Pakistan contemplated reliance on an extensive military procurement program from major arms supplier states including China, U.S., U.K and France to match Indian conventional superiority and also considered exercising its right to ‘peaceful nuclear explosion’ in order to balance the equation with India and alert international community to arrest further Indian nuclear developments.

The report safely estimated that “Pakistan could not develop a nuclear warhead suitable for delivery by a ballistic missile in less than five years from the date of a demonstration device.”

A month after the cancellation of the French reprocessing plant agreement, US Secretary of State Cyrus Vance approached Agha Shahi with an offer of resumption of the suspended development aid with a consideration for military sales. But Shahi was warned that if Pakistan developed an indigenous nuclear explosive capability or attempt to acquire reprocessing technology from any other country then the non-proliferation legislation (reference Glenn-Symington amendments) would automatically be triggered resulting in the suspension of U.S. military and economic assistance to Pakistan.

The Carter administration terminated all military and economic assistance to Pakistan invoking the Symington Amendment on 6 April 1979 after an intelligence report confirmed the construction of a uranium enrichment plant in Kahuta. Richard Burt reported in The New York Times on August 12, 1979 that the Carter administration in an all-out effort to stop Pakistan’s enrichment program had set up an interagency taskforce under the leadership of Gerard C. Smith who was the Ambassador at Large, U.S. special representative for non-proliferation matters. Though the taskforce remained inconclusive, it had prepared three options to slow Pakistan’s march towards the bomb: one, offer conventional arms to Pakistan to modernize its military (may be offer F-5 or F-16 advanced aircrafts) as an incentive to forego the nuclear option; two, use stringent economic sanctions to cripple Pakistan’s economy and; third, “use paramilitary forces to disable the Pakistani uranium enrichment facility” to retard Pakistan’s nuclear progress. Pakistan’s program continued despite Symington sanctions and the cancellation of other foreign supplies by Pakistan’s European partners.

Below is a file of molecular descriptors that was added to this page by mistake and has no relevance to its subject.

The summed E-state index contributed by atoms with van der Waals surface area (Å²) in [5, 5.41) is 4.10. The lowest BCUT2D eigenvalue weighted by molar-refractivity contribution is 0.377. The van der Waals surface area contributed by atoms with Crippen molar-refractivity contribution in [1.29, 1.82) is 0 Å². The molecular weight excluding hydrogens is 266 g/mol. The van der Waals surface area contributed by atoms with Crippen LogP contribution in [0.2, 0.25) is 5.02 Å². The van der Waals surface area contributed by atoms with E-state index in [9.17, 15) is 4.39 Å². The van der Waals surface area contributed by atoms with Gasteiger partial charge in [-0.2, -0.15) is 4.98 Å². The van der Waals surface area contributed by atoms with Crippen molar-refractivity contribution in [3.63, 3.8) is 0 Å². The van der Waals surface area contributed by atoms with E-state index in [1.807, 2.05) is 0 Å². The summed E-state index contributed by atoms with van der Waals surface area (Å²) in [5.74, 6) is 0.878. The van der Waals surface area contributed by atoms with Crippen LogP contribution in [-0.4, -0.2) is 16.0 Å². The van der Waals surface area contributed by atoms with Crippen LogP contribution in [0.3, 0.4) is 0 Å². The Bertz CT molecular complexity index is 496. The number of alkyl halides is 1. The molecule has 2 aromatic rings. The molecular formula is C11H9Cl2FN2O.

The Soviet invasion of Afghanistan in December 1979 and the loss of listening posts in Iran elevated Pakistan’s geostrategic status, aligning it with the American strategic priorities in the region. The U.S. Congress waived aid conditions under the Symington amendment in 1980 and in 1981 approved a $3.2 billion multi-year aid package for military and economic aid to Pakistan in return for its assistance to train Afghan mujahedeen’s to fight the Soviets. Pakistan used its new geostrategic importance for the United States at the height of the Cold War to its advantage, limiting U.S. policy options towards restraining Pakistan’s nuclear developments.

Dr. Rabia Akhtar is Director of the Center for Security, Strategy and Policy Research, University of Lahore. This article is excerpted from her forthcoming book titled ‘The Blind Eye: US Non-proliferation Policy Towards Pakistan from Ford to Clinton’ (University of Lahore Press, 2018).